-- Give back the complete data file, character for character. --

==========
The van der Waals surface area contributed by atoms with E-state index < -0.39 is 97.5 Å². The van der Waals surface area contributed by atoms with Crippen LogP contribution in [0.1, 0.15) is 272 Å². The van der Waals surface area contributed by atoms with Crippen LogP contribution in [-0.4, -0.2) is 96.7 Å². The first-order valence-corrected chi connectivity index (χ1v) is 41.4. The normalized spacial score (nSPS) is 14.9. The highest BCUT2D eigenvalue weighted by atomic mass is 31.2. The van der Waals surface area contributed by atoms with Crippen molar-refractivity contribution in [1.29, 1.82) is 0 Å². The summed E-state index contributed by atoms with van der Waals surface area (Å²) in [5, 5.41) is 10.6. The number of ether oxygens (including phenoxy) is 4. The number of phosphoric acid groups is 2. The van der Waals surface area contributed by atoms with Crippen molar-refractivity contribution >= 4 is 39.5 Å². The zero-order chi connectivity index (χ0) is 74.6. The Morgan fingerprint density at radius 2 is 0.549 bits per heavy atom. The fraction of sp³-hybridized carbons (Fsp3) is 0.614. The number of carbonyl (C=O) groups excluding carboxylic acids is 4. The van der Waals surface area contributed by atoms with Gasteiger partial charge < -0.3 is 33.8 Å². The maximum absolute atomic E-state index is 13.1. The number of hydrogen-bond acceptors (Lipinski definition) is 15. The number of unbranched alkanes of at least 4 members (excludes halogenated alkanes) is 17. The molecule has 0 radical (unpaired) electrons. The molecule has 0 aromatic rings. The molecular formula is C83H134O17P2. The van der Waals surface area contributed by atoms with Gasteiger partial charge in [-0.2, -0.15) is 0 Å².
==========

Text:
The van der Waals surface area contributed by atoms with E-state index < -0.39 is 97.5 Å². The van der Waals surface area contributed by atoms with Crippen LogP contribution in [0.1, 0.15) is 272 Å². The van der Waals surface area contributed by atoms with Crippen LogP contribution in [-0.4, -0.2) is 96.7 Å². The first-order valence-corrected chi connectivity index (χ1v) is 41.4. The normalized spacial score (nSPS) is 14.9. The highest BCUT2D eigenvalue weighted by atomic mass is 31.2. The van der Waals surface area contributed by atoms with Crippen molar-refractivity contribution in [1.29, 1.82) is 0 Å². The summed E-state index contributed by atoms with van der Waals surface area (Å²) in [5, 5.41) is 10.6. The number of ether oxygens (including phenoxy) is 4. The number of phosphoric acid groups is 2. The van der Waals surface area contributed by atoms with Crippen molar-refractivity contribution >= 4 is 39.5 Å². The zero-order chi connectivity index (χ0) is 74.6. The Morgan fingerprint density at radius 2 is 0.549 bits per heavy atom. The fraction of sp³-hybridized carbons (Fsp3) is 0.614. The number of carbonyl (C=O) groups excluding carboxylic acids is 4. The van der Waals surface area contributed by atoms with Gasteiger partial charge < -0.3 is 33.8 Å². The maximum absolute atomic E-state index is 13.1. The number of hydrogen-bond acceptors (Lipinski definition) is 15. The number of unbranched alkanes of at least 4 members (excludes halogenated alkanes) is 17. The molecule has 0 radical (unpaired) electrons. The molecule has 0 aromatic rings. The molecular formula is C83H134O17P2. The van der Waals surface area contributed by atoms with Gasteiger partial charge in [-0.2, -0.15) is 0 Å².